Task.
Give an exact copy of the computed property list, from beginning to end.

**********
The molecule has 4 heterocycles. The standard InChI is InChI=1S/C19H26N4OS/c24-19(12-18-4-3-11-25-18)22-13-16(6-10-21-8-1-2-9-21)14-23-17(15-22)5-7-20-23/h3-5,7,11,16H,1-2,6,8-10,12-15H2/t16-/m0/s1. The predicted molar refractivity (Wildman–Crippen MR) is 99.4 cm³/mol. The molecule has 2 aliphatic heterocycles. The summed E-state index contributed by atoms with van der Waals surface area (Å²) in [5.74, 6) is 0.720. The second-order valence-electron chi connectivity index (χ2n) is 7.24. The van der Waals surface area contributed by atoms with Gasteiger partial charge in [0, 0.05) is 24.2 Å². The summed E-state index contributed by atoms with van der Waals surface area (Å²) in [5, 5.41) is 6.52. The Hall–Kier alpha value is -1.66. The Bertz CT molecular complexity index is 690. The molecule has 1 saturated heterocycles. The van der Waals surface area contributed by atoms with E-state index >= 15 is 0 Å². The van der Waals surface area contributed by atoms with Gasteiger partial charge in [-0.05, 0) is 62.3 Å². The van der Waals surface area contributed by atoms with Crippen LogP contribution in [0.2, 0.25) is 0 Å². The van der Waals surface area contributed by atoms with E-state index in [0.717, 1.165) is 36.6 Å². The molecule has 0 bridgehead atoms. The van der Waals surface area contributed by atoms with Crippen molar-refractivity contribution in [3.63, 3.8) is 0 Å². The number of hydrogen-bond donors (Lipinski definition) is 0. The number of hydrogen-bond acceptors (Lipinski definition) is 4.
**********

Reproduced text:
The molecule has 4 heterocycles. The standard InChI is InChI=1S/C19H26N4OS/c24-19(12-18-4-3-11-25-18)22-13-16(6-10-21-8-1-2-9-21)14-23-17(15-22)5-7-20-23/h3-5,7,11,16H,1-2,6,8-10,12-15H2/t16-/m0/s1. The predicted molar refractivity (Wildman–Crippen MR) is 99.4 cm³/mol. The molecule has 2 aliphatic heterocycles. The summed E-state index contributed by atoms with van der Waals surface area (Å²) in [5.74, 6) is 0.720. The second-order valence-electron chi connectivity index (χ2n) is 7.24. The van der Waals surface area contributed by atoms with Gasteiger partial charge in [0, 0.05) is 24.2 Å². The summed E-state index contributed by atoms with van der Waals surface area (Å²) in [5, 5.41) is 6.52. The Hall–Kier alpha value is -1.66. The Bertz CT molecular complexity index is 690. The molecule has 1 saturated heterocycles. The van der Waals surface area contributed by atoms with E-state index >= 15 is 0 Å². The van der Waals surface area contributed by atoms with Gasteiger partial charge in [-0.05, 0) is 62.3 Å². The van der Waals surface area contributed by atoms with Crippen LogP contribution in [0.2, 0.25) is 0 Å². The van der Waals surface area contributed by atoms with E-state index in [0.717, 1.165) is 36.6 Å². The molecule has 0 bridgehead atoms. The van der Waals surface area contributed by atoms with Crippen molar-refractivity contribution in [3.63, 3.8) is 0 Å². The number of hydrogen-bond donors (Lipinski definition) is 0. The number of hydrogen-bond acceptors (Lipinski definition) is 4.